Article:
You've probably seen them at one time or another, armed with water hoses, baking soda and gallons of paint as they drive around town looking for the latest masterpieces left overnight by misdirected artists.
Occasionally, residents will mistake Tyler Layton or another member of Salt Lake City's graffiti-removal crew for a spray-paint vandal and wonder if they ought to phone in a complaint.
"We've all been reported," says Tyler, 21, "and I've even had the police drive up, thinking they're catching me in the act. When people put two and two together, though, they're always grateful. They can't thank you enough."
Most people, he says, don't realize that Salt Lake City has five full-time people on the payroll to remove obscenities and gang symbols from fences, homes, concrete walls and anything else that is tempting to a tagger looking for a clean canvas.
"If we're doing our job well," says team coordinator Janene Rae, 37, "then it looks like we don't exist. If graffiti has been up for more than three days somewhere, it's only because we don't know about it."
Because city employees aren't allowed to accept even a free cup of coffee, Janene and her crew brown-bagged it for a Free Lunch chat during a break from blasting brick walls with baking soda and painting over alley fences.
The workers want to get out the word to anyone who has awakened to find his property or somebody else's covered with black and blue spray paint. Rather than scrub that garage or picket fence yourself, call the graffiti hotline (972-7885), and the "Off the Wall" team will remove it for free.
"If your neighbors get robbed, you may hear about it, but it doesn't affect you," says Janene, who helped start the graffiti-removal program in 1993. "But graffiti on their house does affect you. You have to look at it every day, and it's psychologically upsetting. It's a reminder of the crime that is happening in the neighborhood."
Last year, she and her staff removed graffiti from more than 6,000 sites, from filthy park restrooms to posh homes in Federal Heights.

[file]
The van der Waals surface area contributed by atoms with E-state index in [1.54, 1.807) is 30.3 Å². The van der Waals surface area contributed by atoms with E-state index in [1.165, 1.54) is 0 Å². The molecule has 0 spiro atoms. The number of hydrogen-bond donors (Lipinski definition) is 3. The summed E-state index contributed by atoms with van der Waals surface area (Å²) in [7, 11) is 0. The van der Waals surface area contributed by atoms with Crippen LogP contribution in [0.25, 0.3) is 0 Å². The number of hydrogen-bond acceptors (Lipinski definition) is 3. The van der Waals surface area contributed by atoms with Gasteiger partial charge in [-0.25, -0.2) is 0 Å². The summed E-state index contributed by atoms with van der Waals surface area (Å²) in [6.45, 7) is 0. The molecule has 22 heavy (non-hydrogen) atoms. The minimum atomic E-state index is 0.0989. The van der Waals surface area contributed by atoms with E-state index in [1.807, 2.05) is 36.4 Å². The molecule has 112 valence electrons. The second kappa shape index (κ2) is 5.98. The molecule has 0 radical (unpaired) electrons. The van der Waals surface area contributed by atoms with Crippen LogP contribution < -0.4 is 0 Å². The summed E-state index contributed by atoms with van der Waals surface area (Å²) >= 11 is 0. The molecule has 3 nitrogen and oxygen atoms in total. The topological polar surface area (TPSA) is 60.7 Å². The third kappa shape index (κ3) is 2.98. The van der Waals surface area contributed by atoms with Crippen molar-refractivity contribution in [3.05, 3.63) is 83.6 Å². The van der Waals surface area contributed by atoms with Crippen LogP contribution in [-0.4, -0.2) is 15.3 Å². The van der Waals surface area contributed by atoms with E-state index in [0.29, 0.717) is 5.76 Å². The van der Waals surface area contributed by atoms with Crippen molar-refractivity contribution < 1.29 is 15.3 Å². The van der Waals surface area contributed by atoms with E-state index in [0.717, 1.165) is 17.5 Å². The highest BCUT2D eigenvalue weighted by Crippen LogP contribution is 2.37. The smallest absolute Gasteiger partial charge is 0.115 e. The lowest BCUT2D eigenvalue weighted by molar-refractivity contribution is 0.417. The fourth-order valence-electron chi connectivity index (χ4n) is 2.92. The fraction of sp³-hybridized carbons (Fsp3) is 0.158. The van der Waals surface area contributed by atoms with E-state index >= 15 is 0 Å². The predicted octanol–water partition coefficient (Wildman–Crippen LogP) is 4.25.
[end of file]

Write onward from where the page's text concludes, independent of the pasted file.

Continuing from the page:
"It isn't just gangs doing this," says Garth Robinson, 26. "You have taggers in their 20s and people who leave profanity or political graffiti. The only way to discourage them is to get it removed as quick as you can."
Painting over stop signs defaced with "Stop War" or "Stop Eating Animals" is one of his team's most common assignments, along with responding to calls from the owner of the Oasis Cafe.
"A big, dark parking lot and a wide-open cement wall," says Tim Rose, 49. "It's constantly hit. They spray paint it, we remove it. Again and again."
It seems that no area is immune from taggers with something to prove. "You name it, we've been there," says Tim. But there is nothing, he says, that the crew can't remove.
A few months ago, he and Tyler climbed up an old downtown water tower to paint over graffiti that ran seven stories up.
"That's probably the worst I've seen," he says, "but the thing that really bothers me is when you see somebody's grandmother and she's frightened because her house has been tagged. When it's threatening somebody's well-being, it's a concern to all of us."
Those who are caught defacing others' property are often sentenced to spend a few days erasing their artwork with the paint-removal crew.
"That makes you feel good, to see them out there removing it," says Darrell Ames, who at 52 is the oldest on the team.
"In my day," he says, "graffiti like this didn't exist. If I'd spray-painted somebody's fence, you can bet my dad would have put an end to it in a hurry."
Have a story? Let's hear it over lunch. E-mail your name, phone number and what's on your mind to email@example.com or send a fax to 466-2851. You can also write me at the Deseret News, P.O. Box 1257, Salt Lake City, UT 84110.